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Class of 1939

Class Secretary: Eleanor Smart Parker, PO Box 210, North Bridgton, ME 04057-0210

Class President: To Be Announced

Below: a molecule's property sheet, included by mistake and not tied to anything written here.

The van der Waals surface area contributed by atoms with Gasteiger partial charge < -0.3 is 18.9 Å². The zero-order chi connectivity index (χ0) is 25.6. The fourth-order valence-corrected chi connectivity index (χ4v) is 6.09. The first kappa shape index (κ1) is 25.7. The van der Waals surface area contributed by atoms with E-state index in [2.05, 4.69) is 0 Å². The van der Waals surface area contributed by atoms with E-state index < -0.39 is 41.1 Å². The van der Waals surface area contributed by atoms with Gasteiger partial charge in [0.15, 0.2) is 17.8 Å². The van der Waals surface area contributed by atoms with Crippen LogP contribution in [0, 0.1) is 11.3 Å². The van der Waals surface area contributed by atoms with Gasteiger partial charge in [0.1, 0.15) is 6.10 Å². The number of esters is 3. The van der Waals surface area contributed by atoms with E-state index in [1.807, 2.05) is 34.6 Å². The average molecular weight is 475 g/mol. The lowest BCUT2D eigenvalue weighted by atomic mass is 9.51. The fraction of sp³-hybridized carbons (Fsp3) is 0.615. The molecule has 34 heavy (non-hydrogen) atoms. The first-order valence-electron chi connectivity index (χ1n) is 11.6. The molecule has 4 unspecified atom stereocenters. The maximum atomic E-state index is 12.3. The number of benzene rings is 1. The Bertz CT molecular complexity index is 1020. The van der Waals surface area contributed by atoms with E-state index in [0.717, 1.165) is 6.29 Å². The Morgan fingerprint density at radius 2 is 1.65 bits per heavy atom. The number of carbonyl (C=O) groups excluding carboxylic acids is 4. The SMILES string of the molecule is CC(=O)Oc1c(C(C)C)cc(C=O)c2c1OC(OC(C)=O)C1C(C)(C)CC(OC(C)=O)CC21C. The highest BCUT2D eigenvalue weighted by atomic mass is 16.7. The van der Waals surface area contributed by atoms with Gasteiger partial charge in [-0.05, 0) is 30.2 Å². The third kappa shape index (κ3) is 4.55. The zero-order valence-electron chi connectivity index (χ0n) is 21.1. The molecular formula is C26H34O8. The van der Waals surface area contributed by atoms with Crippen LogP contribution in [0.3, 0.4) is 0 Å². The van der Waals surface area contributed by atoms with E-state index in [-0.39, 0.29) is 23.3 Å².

Got news? Tap out a note to magazine@bates.edu! Dottie Adler Briggs attends UMaine hockey games, goes to exercise classes, raises violets, and “waits on her old cat.”… Bob Akers is working on his memoirs with help from daughter Diane Akers Libby ’68. A brother and brother-in-law also visit weekly so Margot can do errands now that Bob’s condition is stable. Memories of his years at National Heart Institute, as South American coordinator, stationed in Rio de Janeiro, should make good reading…. Bob and Barbara Buker Brown have downsized to a condo just a block from their daughter. They still spend July at their place on Lake Tacoma. They have become involved with the Congregational Church…. Ruthie Butler volunteers in an assisted living facility and gives a series on “creativity in aging years.”… Ev Copeland and Mack moved from Florida to Heritage Village in Southbury, Conn. Ev ruminates: “To count or not the dimples Chad/ As Ogden Nash might opine/ Can anything be horrider/ than counting votes in Florider?”… Alice and “Bing” Crosby say that 2000 was tough but “we will grind it out.”… Still living in her old 12-room house, Marita Dick Stratton and sister Norma went on a 12-day tour of Ireland. In counties Cork and Mayo they visited towns where their maternal grandmother and grandfather were born and lived prior to coming to America in the 1800s…. Bill Collins and Jean Dickson Kelley are active in Eastern Star, and daughter Anne is Worthy Matron of Crescent Chapter in Boothbay…. Eleanor “Happy” Hapgood McKenzie now lives at The Arbors, 687 Harbor Rd., Shelburne, VT 05482. Eleanor’s daughter, Margaret Maffin, reports that her mother appreciates Bates updates although she cannot respond…. Barbara Kendall Ireland has two new knees. She is back driving a van and volunteers at the hospital, church, art center and food shelf. Sadly we report the death of husband Bob ’40 on March 10 after 60 years of marriage. We remember our adopted classmate for his rare humor and enjoyment of life…. Bob Kinney says they visited campus this past year and it could not have looked better. He is really retired now as he left his last board of directors in March. Thirty-niners look with extra pride on the Kinney Wing of the new Pettengill Hall…. Helen Martikainen has led educational initiatives in North Carolina to raise awareness about health care needs of the elderly, in a state whose adult population growth trails only Florida and Arizona. A panel member of a 50th anniversary celebration in Boston sponsored by the Society for Public Health Education and the North American regional office of the International Union for Health Promotion and Education, she spoke on major global health and related disparities and projections “locally and globally.”… Ros MacNish and honorary class member, Lois Clark, drove 6,306 miles and 113 days away from home. Official photographer for the Wethersfield Festival, Lois turned over 220 prints to publicize the 2001 event. Ros, an alumna of Yale’s School of Public Health Nursing, attended a luncheon in conjunction with Yale’s tercentenary. She and Lois went to OpSail, to a photographic conference in Amherst, and in Connecticut visited the Mystic Marine Museum, a wildlife refuge on Long Island Sound, and the New England Carousel Museum in Bristol…. Marilyn Miller Radonsky enjoyed the time she was at Bates. She earned her B.A. from Rhode Island College and her master’s in educational administration and supervision from BU. In her 35-year career, she was a school principal for two decades until her husband’s illness necessitated her leaving her educational career…. John Nash remembers his Bates days when he roomed in the attic bedroom of John White’s grandmother’s home a few doors from the Bates campus. He mowed the lawn and stoked the furnace in return for the room. For nine years John was in charge of Red Cross swimming at the Babylon (N.Y.) Yacht Club so was particularly interested that “Jay” White continues to swim in the Bates pool…. Chet and Eleanor Smart Parker spent time during 2000 at the beach house in Bay View, had an overnight at the Samoset in Rockland and saw the Wyeth exhibit at the Farnsworth with Andrew Wyeth’s granddaughter Victoria ’01 as the docent. They watched OpSail, saw the Red Sox beat Baltimore and rejoiced when Bates beat Bowdoin…. Ruth and Ray Renaud’s four daughters live in their area and six of the 10 grandkids are out of college and in the work force. The Renauds play bridge and poker and dance. Ruth is involved with Women’s Club, raised money for the Springfield Hospital and wrapped presents for the patients…. Bob Rimmer says that five of his novels are now in print in attractive trade paperback editions that can be sampled on iuniverse.com or ordered on his site from amazon.com or Barnes & Noble or borders.com. “Despite the fact that they are not reviewed, after all [the fact that] an 83-year-old man is still writing very controversial sex-oriented novels is news.”… Esther Rowe Tallamy’s travels have had a slight setback since her RV motor died right after Labor Day after 165,000 miles. Esther had driven alone to all 49 mainland states and in all Canadian provinces. She is toying with the idea of a smaller but mobile RV…. Dana Wallace’s big experiment is his attempt to establish oysters along the coast. He received the Longuard Award from the Gulf of Maine Foundation and received a framed underwater landscape of the Gulf presented by Governor King. As an honorary director of the Friends of Casco Bay, he also received the Casco Bay Award. Before the Bates-Bowdoin game, the Wallaces hosted a lunch of oysters, seafood crepes, salad, fruit and cookies for the Parkers, classmates Harry and Bea Wilson Shepherd ’40, granddaughter Jessica Caron ’02 and her Bates friends…. Norma Watkins Maynard was recovering from a fall last December…. Last April, Lee and Dorothy Weeks Whiston moved to a retirement community in St. Louis, Mo. Lee has led several of the weekly Bible studies and a few film discussions.”